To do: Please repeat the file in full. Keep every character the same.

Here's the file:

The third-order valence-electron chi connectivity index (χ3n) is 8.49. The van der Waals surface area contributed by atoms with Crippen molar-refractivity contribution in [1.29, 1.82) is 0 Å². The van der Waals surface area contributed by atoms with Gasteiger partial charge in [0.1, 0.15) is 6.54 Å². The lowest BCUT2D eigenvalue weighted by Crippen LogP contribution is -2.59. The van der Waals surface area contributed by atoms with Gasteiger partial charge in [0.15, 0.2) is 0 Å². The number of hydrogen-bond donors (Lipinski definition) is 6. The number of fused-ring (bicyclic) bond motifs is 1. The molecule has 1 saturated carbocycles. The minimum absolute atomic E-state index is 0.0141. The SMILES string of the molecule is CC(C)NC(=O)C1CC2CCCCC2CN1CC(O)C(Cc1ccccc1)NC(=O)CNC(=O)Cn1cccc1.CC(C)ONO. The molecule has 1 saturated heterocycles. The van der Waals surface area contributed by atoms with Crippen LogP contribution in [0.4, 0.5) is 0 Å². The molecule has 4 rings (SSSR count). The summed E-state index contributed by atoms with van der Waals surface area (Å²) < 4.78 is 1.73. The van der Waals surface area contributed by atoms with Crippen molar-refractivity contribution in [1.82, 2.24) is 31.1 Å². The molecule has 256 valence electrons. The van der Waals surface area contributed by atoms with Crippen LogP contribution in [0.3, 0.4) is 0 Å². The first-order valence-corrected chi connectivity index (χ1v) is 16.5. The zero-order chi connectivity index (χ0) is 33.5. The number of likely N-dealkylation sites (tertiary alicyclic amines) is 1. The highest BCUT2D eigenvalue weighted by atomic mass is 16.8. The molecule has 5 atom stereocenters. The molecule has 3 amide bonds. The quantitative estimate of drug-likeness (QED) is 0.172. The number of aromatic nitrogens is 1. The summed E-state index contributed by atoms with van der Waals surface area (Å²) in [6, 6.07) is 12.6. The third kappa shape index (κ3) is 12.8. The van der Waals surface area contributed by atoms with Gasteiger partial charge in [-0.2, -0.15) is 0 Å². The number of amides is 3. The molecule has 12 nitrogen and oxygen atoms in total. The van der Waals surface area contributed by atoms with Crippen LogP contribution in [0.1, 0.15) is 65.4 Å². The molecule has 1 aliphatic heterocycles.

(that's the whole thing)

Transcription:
The third-order valence-electron chi connectivity index (χ3n) is 8.49. The van der Waals surface area contributed by atoms with Crippen molar-refractivity contribution in [1.29, 1.82) is 0 Å². The van der Waals surface area contributed by atoms with Gasteiger partial charge in [0.1, 0.15) is 6.54 Å². The lowest BCUT2D eigenvalue weighted by Crippen LogP contribution is -2.59. The van der Waals surface area contributed by atoms with Gasteiger partial charge in [0.15, 0.2) is 0 Å². The number of hydrogen-bond donors (Lipinski definition) is 6. The number of fused-ring (bicyclic) bond motifs is 1. The molecule has 1 saturated carbocycles. The minimum absolute atomic E-state index is 0.0141. The SMILES string of the molecule is CC(C)NC(=O)C1CC2CCCCC2CN1CC(O)C(Cc1ccccc1)NC(=O)CNC(=O)Cn1cccc1.CC(C)ONO. The molecule has 1 saturated heterocycles. The van der Waals surface area contributed by atoms with Crippen LogP contribution in [0.4, 0.5) is 0 Å². The molecule has 4 rings (SSSR count). The summed E-state index contributed by atoms with van der Waals surface area (Å²) < 4.78 is 1.73. The van der Waals surface area contributed by atoms with Crippen molar-refractivity contribution in [1.82, 2.24) is 31.1 Å². The molecule has 256 valence electrons. The van der Waals surface area contributed by atoms with Crippen LogP contribution in [0.3, 0.4) is 0 Å². The first-order valence-corrected chi connectivity index (χ1v) is 16.5. The zero-order chi connectivity index (χ0) is 33.5. The number of likely N-dealkylation sites (tertiary alicyclic amines) is 1. The highest BCUT2D eigenvalue weighted by atomic mass is 16.8. The molecule has 5 atom stereocenters. The molecule has 3 amide bonds. The quantitative estimate of drug-likeness (QED) is 0.172. The number of aromatic nitrogens is 1. The summed E-state index contributed by atoms with van der Waals surface area (Å²) in [6, 6.07) is 12.6. The third kappa shape index (κ3) is 12.8. The van der Waals surface area contributed by atoms with Gasteiger partial charge in [-0.2, -0.15) is 0 Å². The number of amides is 3. The molecule has 12 nitrogen and oxygen atoms in total. The van der Waals surface area contributed by atoms with Crippen LogP contribution in [0.1, 0.15) is 65.4 Å². The molecule has 1 aliphatic heterocycles.